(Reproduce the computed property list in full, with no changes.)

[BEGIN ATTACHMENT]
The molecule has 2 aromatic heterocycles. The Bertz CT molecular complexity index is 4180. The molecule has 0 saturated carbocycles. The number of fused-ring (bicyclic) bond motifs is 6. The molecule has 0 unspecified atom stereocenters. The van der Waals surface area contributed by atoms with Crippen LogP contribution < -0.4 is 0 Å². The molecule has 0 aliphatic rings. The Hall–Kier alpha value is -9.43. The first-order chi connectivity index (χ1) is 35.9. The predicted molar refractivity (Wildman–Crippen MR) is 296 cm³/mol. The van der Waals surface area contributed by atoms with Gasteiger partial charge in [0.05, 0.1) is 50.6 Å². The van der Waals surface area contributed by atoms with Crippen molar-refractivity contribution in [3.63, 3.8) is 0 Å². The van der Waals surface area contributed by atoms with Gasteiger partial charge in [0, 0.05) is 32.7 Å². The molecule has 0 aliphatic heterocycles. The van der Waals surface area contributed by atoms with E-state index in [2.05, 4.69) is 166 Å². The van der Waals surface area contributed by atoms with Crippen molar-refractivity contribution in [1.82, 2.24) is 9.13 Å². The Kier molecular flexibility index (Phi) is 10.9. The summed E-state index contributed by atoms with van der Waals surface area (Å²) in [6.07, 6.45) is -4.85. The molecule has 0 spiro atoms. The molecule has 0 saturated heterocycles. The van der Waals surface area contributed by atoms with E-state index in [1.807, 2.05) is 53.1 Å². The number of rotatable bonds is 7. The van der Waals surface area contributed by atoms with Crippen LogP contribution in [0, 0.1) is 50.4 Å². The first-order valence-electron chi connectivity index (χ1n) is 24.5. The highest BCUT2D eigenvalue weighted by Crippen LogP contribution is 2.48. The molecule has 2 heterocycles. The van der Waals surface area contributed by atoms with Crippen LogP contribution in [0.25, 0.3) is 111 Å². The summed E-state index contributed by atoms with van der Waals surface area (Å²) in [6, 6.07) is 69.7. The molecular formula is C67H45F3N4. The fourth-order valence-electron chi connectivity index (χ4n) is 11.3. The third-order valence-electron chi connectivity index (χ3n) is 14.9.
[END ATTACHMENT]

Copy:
The molecule has 2 aromatic heterocycles. The Bertz CT molecular complexity index is 4180. The molecule has 0 saturated carbocycles. The number of fused-ring (bicyclic) bond motifs is 6. The molecule has 0 unspecified atom stereocenters. The van der Waals surface area contributed by atoms with Crippen LogP contribution < -0.4 is 0 Å². The molecule has 0 aliphatic rings. The Hall–Kier alpha value is -9.43. The first-order chi connectivity index (χ1) is 35.9. The predicted molar refractivity (Wildman–Crippen MR) is 296 cm³/mol. The van der Waals surface area contributed by atoms with Gasteiger partial charge in [0.05, 0.1) is 50.6 Å². The van der Waals surface area contributed by atoms with Crippen molar-refractivity contribution in [3.63, 3.8) is 0 Å². The van der Waals surface area contributed by atoms with Gasteiger partial charge in [0, 0.05) is 32.7 Å². The molecule has 0 aliphatic heterocycles. The van der Waals surface area contributed by atoms with E-state index in [2.05, 4.69) is 166 Å². The van der Waals surface area contributed by atoms with Crippen molar-refractivity contribution in [1.82, 2.24) is 9.13 Å². The Kier molecular flexibility index (Phi) is 10.9. The summed E-state index contributed by atoms with van der Waals surface area (Å²) in [6.07, 6.45) is -4.85. The molecule has 0 spiro atoms. The molecule has 0 saturated heterocycles. The van der Waals surface area contributed by atoms with E-state index in [1.807, 2.05) is 53.1 Å². The number of rotatable bonds is 7. The van der Waals surface area contributed by atoms with Crippen LogP contribution in [0, 0.1) is 50.4 Å². The first-order valence-electron chi connectivity index (χ1n) is 24.5. The highest BCUT2D eigenvalue weighted by Crippen LogP contribution is 2.48. The molecule has 2 heterocycles. The van der Waals surface area contributed by atoms with Crippen LogP contribution in [0.25, 0.3) is 111 Å². The summed E-state index contributed by atoms with van der Waals surface area (Å²) in [6, 6.07) is 69.7. The molecular formula is C67H45F3N4. The fourth-order valence-electron chi connectivity index (χ4n) is 11.3. The third-order valence-electron chi connectivity index (χ3n) is 14.9.